Crops most at risk are those closely spaced and those with very hairy foliage. Keep tunnel or glasshouse doors/vents open whenever possible. If you can introduce air movement within the crop canopy and not just over the crop, the incidence of Botrytis is dramatically reduced. If you have automatic watering, try to alter the sequence by watering those susceptible species early in the morning rather than late at night. The foliage will dry out in the morning rather than stay wet all night. Aim to have the leaf surface dry at least once every 24 hours.
Choisya Root and stem rotting can be more of an issue in the autumn/winter months for these plants. In the past, laboratory tests have shown Pythium, Phytophthora and Fusarium present so try to keep them on the dry side this winter. Drenching with fosetyl-aluminium, Serenade ASO (SOLA 2009-0246) or Subdue may help to suppress the disease but water control is the main point to watch.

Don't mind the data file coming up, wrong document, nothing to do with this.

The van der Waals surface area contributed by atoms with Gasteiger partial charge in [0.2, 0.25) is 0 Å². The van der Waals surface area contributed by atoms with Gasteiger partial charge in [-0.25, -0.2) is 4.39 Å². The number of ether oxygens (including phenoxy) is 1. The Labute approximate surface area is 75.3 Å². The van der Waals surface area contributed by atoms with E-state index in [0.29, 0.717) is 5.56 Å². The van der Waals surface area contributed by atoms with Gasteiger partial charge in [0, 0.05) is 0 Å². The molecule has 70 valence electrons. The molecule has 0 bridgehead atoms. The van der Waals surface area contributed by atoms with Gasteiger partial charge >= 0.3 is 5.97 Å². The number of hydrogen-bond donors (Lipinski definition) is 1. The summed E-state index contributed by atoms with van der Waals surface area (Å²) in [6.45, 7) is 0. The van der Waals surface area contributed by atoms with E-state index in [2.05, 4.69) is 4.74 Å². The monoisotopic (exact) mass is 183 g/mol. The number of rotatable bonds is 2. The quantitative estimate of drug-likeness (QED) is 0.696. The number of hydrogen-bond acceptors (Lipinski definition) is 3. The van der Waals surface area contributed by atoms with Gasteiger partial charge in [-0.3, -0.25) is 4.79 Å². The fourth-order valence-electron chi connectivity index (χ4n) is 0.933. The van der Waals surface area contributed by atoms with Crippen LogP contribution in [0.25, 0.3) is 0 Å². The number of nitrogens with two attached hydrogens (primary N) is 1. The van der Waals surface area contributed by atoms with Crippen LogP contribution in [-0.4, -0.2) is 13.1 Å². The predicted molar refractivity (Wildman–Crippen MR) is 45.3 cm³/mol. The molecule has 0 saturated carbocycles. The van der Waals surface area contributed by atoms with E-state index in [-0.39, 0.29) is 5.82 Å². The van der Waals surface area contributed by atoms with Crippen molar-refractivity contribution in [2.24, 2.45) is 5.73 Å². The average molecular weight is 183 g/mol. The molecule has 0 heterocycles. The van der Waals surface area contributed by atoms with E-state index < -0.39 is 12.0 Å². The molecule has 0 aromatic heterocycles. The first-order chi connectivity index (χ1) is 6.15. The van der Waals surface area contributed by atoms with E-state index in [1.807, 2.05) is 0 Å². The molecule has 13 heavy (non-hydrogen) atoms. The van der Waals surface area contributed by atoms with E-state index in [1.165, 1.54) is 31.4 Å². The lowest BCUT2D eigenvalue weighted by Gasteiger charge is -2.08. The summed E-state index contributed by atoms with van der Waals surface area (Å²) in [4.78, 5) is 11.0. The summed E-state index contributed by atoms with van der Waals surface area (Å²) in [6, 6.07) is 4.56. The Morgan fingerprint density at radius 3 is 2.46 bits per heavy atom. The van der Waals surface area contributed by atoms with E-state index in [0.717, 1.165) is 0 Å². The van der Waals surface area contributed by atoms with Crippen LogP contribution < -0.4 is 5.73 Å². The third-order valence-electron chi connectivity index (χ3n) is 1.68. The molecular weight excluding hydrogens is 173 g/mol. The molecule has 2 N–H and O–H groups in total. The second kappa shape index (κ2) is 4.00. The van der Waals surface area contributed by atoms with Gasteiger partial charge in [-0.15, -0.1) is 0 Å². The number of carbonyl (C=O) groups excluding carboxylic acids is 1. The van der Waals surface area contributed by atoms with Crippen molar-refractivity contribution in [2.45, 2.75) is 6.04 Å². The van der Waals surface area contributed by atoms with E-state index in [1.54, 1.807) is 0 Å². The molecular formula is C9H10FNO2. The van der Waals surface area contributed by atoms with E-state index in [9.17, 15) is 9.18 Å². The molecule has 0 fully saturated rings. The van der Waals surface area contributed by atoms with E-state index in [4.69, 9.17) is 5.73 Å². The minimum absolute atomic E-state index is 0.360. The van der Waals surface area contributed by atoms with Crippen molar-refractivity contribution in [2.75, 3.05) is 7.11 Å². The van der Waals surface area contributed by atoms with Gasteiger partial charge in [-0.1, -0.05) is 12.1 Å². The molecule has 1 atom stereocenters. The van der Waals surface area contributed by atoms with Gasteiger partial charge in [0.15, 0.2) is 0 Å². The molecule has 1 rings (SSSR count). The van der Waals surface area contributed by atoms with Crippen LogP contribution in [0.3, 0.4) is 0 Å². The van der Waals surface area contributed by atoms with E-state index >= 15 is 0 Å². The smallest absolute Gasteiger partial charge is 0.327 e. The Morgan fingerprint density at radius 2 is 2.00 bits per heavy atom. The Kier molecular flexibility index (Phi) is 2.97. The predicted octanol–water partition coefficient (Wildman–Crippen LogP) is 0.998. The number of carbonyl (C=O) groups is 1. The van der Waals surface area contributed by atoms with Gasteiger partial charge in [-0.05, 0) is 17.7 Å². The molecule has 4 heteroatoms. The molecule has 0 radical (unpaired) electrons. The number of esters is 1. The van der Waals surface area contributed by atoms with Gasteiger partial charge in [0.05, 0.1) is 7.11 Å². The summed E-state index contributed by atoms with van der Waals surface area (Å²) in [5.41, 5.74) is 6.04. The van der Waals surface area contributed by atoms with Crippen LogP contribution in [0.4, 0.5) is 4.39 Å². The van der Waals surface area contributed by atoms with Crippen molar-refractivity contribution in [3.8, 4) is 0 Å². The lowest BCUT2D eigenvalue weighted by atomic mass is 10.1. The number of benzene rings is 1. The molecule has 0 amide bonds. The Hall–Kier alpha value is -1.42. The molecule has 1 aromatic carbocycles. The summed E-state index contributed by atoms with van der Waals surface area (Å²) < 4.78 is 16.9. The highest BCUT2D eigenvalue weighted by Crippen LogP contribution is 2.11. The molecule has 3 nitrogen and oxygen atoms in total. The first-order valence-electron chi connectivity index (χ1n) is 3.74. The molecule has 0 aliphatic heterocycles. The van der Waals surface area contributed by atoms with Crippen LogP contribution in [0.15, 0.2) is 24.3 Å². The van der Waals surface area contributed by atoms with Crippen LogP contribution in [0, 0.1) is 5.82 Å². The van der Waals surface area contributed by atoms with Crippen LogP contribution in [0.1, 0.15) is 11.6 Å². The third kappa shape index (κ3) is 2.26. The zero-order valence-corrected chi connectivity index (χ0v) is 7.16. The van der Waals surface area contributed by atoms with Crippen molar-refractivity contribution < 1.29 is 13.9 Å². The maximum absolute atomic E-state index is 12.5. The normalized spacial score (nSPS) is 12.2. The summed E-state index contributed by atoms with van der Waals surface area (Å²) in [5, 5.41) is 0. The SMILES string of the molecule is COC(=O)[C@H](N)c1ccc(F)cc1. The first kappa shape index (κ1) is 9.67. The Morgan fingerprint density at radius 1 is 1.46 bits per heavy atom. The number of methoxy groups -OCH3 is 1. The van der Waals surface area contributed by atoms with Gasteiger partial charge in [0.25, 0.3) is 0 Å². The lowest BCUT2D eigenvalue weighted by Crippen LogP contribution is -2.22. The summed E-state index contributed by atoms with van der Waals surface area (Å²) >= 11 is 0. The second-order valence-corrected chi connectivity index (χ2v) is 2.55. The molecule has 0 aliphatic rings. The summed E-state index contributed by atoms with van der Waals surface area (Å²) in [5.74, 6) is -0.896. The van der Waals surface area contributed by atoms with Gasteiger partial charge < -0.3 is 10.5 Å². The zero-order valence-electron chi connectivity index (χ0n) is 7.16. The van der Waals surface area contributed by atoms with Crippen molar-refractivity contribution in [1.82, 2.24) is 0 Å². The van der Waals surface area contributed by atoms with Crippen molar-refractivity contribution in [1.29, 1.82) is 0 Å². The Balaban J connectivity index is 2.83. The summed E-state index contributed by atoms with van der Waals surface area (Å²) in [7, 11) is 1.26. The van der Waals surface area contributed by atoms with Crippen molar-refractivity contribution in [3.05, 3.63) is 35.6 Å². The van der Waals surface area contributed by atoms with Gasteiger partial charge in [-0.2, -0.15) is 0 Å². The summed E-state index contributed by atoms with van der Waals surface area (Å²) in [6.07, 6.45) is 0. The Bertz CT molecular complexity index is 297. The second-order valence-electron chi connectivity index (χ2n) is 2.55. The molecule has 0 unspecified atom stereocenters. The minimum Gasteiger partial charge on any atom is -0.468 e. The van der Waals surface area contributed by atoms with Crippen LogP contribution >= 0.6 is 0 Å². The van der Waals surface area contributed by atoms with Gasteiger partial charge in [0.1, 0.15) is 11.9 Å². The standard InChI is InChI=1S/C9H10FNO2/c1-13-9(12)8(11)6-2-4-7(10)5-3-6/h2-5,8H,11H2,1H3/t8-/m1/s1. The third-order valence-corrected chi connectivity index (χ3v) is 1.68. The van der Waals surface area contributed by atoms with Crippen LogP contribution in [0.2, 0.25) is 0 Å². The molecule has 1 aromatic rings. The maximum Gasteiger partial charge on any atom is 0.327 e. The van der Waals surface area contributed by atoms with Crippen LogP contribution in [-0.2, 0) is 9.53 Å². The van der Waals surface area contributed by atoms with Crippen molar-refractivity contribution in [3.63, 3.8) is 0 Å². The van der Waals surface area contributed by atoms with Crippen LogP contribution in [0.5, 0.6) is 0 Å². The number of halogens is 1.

Heaters Remember that if you are using heaters that are direct fired at the moment that you are using paraffin with low sulphur content. If you have snow on glass or tunnels that are shut up for extended periods, then open the doors or vents, just once a day, even for a short time, to give an air change. This reduces the risk of foliage scorch from the build up of sulphur fumes from paraffin or ethylene from gas.
Heathers Erica and Calluna can suffer from Rhizoctonia during this time, particularly protected crops and young over-wintering plugs. Those where no control programme is in place are often most at risk. A spray with Rovral WG or Basilex will give control but do note the restrictions on the Basilex label.
Azalea gall This can be expected during the latter part of December onwards if wet weather conditions continue. Spray with a mix of Croptex Fungex and Serenade ASO (SOLA 2009-0246) when the first signs of this disease are seen.
Weed control Apply residual herbicides to field-grown crops such as Devrinol, Stomp 400SC (SOLA 2008-2923), Flexidor 125 or Butisan S on suitable spraying days. Avoid spraying residual herbicides during periods of heavy rainfall or the herbicide can be washed down into the root zone and cause foliar damage.
John Adlam is managing director at Dove Associates www.HorticultureWeek.co.uk/nursery for recent articles